September 6, 2005

Religion, Urban Life, and Morals:

A reader writes:

One thing that seems to be missing from the conversation is religion... There is something to be said for the notion that God tests people with disaster, or, rather, a belief in God makes them better able to weather disaster.

We have a good comparison for this with New Orleans and Mississippi. I have yet to hear of looting in Mississippi that reached the scale it did in New Orleans. Yet Mississippi didn't lack for temptations. Anyone watching Fox or MSNBC saw those casino barges carried half a mile inland and busted open for all the world to see. Nor does Mississippi lack for Wal-Marts and other department stores. And while the population in Mississippi might not be as black as New Orleans' population, it certainly has a large presence. The only difference between the two areas is that one is governed by an ethic that is driven by the most shameless hedonism, while the swears by the kind of Bible-beating fundamentalism sneered at by our nation's elite.

Another reader writes:

Also, a point on the stupidity and destructiveness of noticing racial differences, I was listening to NPR and some Mississippi congressman was furious that he was not allowed to distribute relief supplies by FEMA because they insisted that it all had to be surrounded by National Guard escorts to prevent riots over the food. He was saying "my people are not from New Orleans, they all know each other and they would behave civilly." FEMA would not even let them take it with police escorts, so eventually they had to waste millions of dollars by using National Guard Helicopters (this is somehow outside of FEMA's jurisdiction) to get the food to the affected areas, even though the roads were clear, and of course there was no rioting or problems over the supplies. I've been trying to find an article about the story online, but I haven't been able to. I'll send you a link if I find it.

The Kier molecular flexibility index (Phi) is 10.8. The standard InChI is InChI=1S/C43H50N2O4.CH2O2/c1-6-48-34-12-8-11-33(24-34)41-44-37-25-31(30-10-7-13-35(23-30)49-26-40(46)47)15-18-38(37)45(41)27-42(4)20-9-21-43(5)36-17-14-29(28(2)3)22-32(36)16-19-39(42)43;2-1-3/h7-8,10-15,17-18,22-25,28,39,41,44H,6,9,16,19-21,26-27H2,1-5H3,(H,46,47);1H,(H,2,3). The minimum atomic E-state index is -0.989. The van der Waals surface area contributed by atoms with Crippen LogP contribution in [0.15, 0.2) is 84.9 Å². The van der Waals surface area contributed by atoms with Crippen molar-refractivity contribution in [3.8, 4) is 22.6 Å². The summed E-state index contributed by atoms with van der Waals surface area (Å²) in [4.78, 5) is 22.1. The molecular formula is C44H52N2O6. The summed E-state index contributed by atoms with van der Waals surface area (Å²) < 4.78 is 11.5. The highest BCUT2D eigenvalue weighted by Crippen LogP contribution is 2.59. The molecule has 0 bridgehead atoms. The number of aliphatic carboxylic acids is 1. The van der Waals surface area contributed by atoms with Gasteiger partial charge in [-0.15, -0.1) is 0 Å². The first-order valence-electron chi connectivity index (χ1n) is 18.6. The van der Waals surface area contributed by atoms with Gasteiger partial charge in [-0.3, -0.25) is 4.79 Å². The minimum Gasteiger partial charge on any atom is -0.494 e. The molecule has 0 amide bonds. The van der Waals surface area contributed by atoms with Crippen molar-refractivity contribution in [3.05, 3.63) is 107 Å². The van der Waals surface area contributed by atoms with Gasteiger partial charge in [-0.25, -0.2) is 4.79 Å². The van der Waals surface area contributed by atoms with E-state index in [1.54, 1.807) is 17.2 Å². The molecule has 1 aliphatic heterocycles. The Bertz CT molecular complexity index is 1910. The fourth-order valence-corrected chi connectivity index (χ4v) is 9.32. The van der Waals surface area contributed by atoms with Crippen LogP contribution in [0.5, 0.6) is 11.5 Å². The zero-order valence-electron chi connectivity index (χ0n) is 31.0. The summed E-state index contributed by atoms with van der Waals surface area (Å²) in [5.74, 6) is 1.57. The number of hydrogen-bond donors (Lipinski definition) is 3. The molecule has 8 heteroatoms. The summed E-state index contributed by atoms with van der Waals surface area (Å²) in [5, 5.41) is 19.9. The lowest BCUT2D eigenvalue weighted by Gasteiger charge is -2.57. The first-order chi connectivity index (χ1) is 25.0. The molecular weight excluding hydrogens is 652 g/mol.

Another important point that a number of my readers have made to me is to note there are probably differences in law-abidingness between big city and small town people. The anonymity of urban life is more conducive to life as a criminal since bystanders are less likely to recognize you as you commit a crime. Whereas, in small towns, witnesses are likely to tell the sheriff, "Oh, it was that Jones boy again, the bad one, not the nice one who plays the flute, but that no-good one you arrested last year."

That, along with the moral-cultural differences, may help explain why the black imprisonment rate in 1997 in absolute terms, according to a liberal activist group, was almost 50% higher in Louisiana than Mississippi.

Nationally, the black imprisonment rate per capita was 9.1 times the non-Hispanic white rate back in 1997, but it tended to be significantly lower in conservative southern states, such as only 6.0 times the white rate in Mississippi, and 6.1 times higher in Alabama. In Louisiana, it's 7.5 times higher. This suggests to me that rural living and and church-going are, on average, good for black people.

There's a new, highly detailed report on racial differences in crime and imprisonment that will be out soon, and which I'll be writing about for VDARE in a couple of weeks. I haven't checked carefully yet, but I'm guessing it will show that this 9.1X black-white imprisonment gap seen in these 1997 statistics has narrowed some in more recent years. 1997 was right after the worst of the crack wars years, which were fought primarily by black crack dealers. Black law-abidingness has improved since then, so I expect to see lower (but still substantial) black to white ratios. But we shall see when the report is released.

My published articles are archived at -- Steve Sailer

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